Plaintiff has since served Defendants. Instead of admitting all allegations, waiving all defenses, and consenting to the entry of judgment as contemplated by the Forbearance Agreement, Defendants filed an answer and brought counterclaims for restitution, unjust enrichment, and fraud in the inducement. The thrust of Defendants counterclaims is that Defendants are not liable to Plaintiff for any amounts (and are, in fact, entitled to recover amounts previously paid) because their guaranties were procured by fraud. Specifically, Defendants allege that Plaintiff did not actually expect GCM to repay the loan, that Plaintiff knew the Property was not worth much, and consequently Plaintiff lured Defendants into a false sense of security that they never would be called upon to fulfill their guaranties because, if GCM were to default, the sale of the Property would be more than adequate to satisfy the loan.

         Unsurprisingly, Plaintiff now moves to dismiss the counterclaims, principally because Defendants waived their rights to challenge their guaranties or the allegations against them in this lawsuit when they entered into the Forbearance Agreement. Plaintiff also argues, in the alternative, that Defendants have not adequately alleged fraud under Federal Rule of Civil Procedure 9(b). The Court does not address this alternative argument because it concludes that the Forbearance Agreement precludes Defendants from challenging their guaranties.

         II. Discussion

         The Court should dismiss counterclaims that are not based on a cognizable legal theory or that are not pled with enough factual detail to state a plausible entitlement to relief under an otherwise cognizable legal theory. See Ashcroft v. Iqbal, 556 U.S. 662, 678 (2009); Balistreri v. Pacifica Police Dep't, 901 F.2d 696, 699 (9th Cir. 1988). Here, Plaintiff's primary argument is that Defendants counterclaims are not cognizable because Defendants waived their right to challenge the enforceability of their guaranties or to otherwise dispute the allegations against them in this lawsuit when they entered into the Forbearance Agreement. The Court agrees.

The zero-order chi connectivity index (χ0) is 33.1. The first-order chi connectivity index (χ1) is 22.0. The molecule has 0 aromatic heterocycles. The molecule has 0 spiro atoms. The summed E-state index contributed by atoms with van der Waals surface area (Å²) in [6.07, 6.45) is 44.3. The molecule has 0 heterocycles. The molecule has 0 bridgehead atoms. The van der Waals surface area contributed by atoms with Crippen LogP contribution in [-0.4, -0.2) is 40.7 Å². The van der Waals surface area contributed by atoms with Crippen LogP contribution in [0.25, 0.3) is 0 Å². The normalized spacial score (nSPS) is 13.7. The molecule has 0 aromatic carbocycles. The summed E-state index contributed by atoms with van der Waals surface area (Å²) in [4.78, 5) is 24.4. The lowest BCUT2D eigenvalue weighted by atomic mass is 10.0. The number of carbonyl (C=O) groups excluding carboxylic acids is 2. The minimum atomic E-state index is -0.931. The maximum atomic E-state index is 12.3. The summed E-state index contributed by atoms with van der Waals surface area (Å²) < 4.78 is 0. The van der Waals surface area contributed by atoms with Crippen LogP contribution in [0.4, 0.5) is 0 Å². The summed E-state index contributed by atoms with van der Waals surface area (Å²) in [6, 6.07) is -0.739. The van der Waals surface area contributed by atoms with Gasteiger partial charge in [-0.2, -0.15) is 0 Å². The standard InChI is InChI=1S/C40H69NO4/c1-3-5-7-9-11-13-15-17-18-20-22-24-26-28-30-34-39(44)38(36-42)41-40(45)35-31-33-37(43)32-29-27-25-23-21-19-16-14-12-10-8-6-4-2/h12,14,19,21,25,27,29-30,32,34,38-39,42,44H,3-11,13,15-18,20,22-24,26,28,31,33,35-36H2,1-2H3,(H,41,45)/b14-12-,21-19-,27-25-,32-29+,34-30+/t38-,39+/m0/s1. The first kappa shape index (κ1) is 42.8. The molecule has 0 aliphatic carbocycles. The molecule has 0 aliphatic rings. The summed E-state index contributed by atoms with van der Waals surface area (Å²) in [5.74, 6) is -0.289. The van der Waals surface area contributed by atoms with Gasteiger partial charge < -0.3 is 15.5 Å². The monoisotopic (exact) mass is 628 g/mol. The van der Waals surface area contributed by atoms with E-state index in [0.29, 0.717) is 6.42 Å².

A forbearance agreement of the type entered into by the parties is essentially a pre-litigation settlement of an impending legal dispute, which the Court may enforce. See W. All. Bank v. Jefferson, 698 Fed. App'x 914, 914 (9th Cir. 2017). Indeed, the Court was prepared to enforce the Forbearance Agreement and enter the stipulated judgment once it obtained jurisdiction over Defendants through proper service of process. But for Defendants' disregard of their waivers, this litigation probably would have long since been over.

         Defendants argue that the Court should not enforce the waivers in the Forbearance Agreement and, instead, should permit them to challenge their guaranties and the allegations against them for four reasons (some of which at times blend together in the briefing): (1) the Forbearance Agreement itself was procured by fraud; (2) the waiver is insufficiently specific to waive a fraud in the inducement claim; (3) the guaranties are so substantively and procedurally unconscionable that the unconscionability permeates the entire transaction, including the Forbearance Agreement, rendering it unenforceable; and (4) the Forbearance Agreement has already been satisfied because the statute of repose for collecting a deficiency has expired. None of these arguments are persuasive.

         First, Defendants' contention that they were fraudulently induced into signing the Forbearance Agreement by misrepresentations about the Property's value is meritless. The allegations in the counterclaims make clear that Defendants entered into the Forbearance Agreement after they knew that the Property, allegedly represented to be worth between $10 million and $27 million, fetched a meager $315, 000 at auction. When they entered into the Forbearance Agreement, Defendants knew or should have known that Plaintiff, GCM, and/or their agents might have misrepresented the value of the Property. Perceived fraud in the inducement of the guaranties does not allow the Defendants to avoid their obligations and waivers under the separately ...